Islamabad — The federal government spent billions of rupees on advertisements in national newspapers between 2013 and 2017, according to the information ministry.
An answer submitted by federal information minister Fawad Chaudhry in response to a question about government media advertising raised in the Senate shows that the Pakistan Muslim League-Nawaz (PML-N) spent more than Rs. 10 billion on running ads.
The federal government spending saw increase of around 171% in ad spending during this period.
The ad spending went from Rs. 1.4 billion in 2013-14 to 3.8 billion in 2016-17.
Jang newspaper, one of the most prominent national Urdu dailies, ran government advertisements worth Rs. 1.4 billion from government advertisement from 2013 to 2017, according to the details submitted to the Senate.
The value of these government ads in Jang equals the government’s first-year spending on print advertisements.
Dawn, the English newspaper of record, was second on the list.
It earned more than Rs. 850 million from government advertisements. It was followed by Daily Express with more than Rs. 760 million.
Some regional newspapers are among the outlets that earned more than a billion rupees during the previous government’s tenure. Mashriq, the Pushto daily from Peshawar, accumulated published ads worth Rs. 197 million rupees while the Sindhi daily Kawish earned Rs. 157 million from advertisements.
Read the original document presented in Senate: Federal government advertisement spending records
Advertisement spending has been one of the controversial issues of government-media relations in Pakistan, as governments have been accused of using ad spending to influence news organisations.
Information minister Mr. Chaudhry, whose party Pakistan Tehreek-e Insaf formed the federal government after winning elections in 2018, expressed his disapproval over the ad spending.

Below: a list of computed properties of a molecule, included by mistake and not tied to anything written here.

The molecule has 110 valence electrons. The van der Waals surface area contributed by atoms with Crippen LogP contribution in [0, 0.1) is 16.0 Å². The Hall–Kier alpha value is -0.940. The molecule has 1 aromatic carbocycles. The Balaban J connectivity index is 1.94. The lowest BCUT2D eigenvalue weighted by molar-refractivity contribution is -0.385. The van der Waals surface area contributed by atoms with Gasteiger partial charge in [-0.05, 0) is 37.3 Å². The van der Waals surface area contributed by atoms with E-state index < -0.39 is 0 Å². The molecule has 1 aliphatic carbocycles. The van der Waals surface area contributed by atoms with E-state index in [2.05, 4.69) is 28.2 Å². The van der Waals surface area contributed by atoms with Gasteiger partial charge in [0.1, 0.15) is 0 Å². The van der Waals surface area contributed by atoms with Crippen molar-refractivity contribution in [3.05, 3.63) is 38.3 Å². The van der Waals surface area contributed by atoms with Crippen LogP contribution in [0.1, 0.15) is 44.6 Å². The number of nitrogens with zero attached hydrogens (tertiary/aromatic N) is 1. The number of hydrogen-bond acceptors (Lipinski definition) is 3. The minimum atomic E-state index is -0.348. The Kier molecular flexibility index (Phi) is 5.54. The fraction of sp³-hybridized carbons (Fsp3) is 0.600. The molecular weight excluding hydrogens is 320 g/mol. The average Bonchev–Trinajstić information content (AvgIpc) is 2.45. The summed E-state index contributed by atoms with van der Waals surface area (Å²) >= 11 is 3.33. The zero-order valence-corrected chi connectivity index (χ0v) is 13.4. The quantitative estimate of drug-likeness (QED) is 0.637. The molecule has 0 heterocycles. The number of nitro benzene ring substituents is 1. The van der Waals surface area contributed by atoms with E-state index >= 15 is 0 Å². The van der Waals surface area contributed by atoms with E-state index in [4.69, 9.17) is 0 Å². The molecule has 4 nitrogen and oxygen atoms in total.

He said the combined advertisement spending of the former PML-N governments in the centre and Punjab amounted to Rs. 60 billion.
“More than one billion rupees per month were spent by the (previous) government on advertisement,” Mr. Chaudhry said. “Obviously we don’t have that kind of money.”
Shafqat Jalil, the principal information officer of the Press Information Department (PID), said there was indeed an increase in display advertisements compared to classified ads during the previous tenure.
“Display advertisement have pictures thus they have greater volume and cost more while classified ads take small space and are related to (government) tenders and jobs,” Mr. Jalil said.
He said the rates for the advertisements are decided based on newspaper circulation figures shared by the audit bureau of circulations.
“We have recently given a presentation to the information minister,” Mr. Jalil said. “We are streamlining advertisement with two objectives: One is bringing more transparency, and second is oversight.”
He said the PID is recommending a block allocation to the PID for ad spending.
“(PID) will give it to the media houses and later get reimbursed from the concerned government department,” he said.
Mr. Chaudhry said his government will come up with a transparent advertisement policy.
“Primarily we want the projects to allocate their ad budget in PC-1 (the project’s planning document),” he said.
He said this would be a more efficient strategy for allocation of advertisement budgets.
Mr. Chaudhry said the government has also contacted newspaper bodies such as All Pakistan Newspapers Society (APNS) and Council of Pakistan’s Newspapers Editors for feedback regarding allocation of advertisements. But the government is yet to hear from them, he said.
The minister said he would also like to stop using advertisement to influence editorial policies.
“We want to end this use of advertisement as a source of corruption and buying the media by the government,” he said.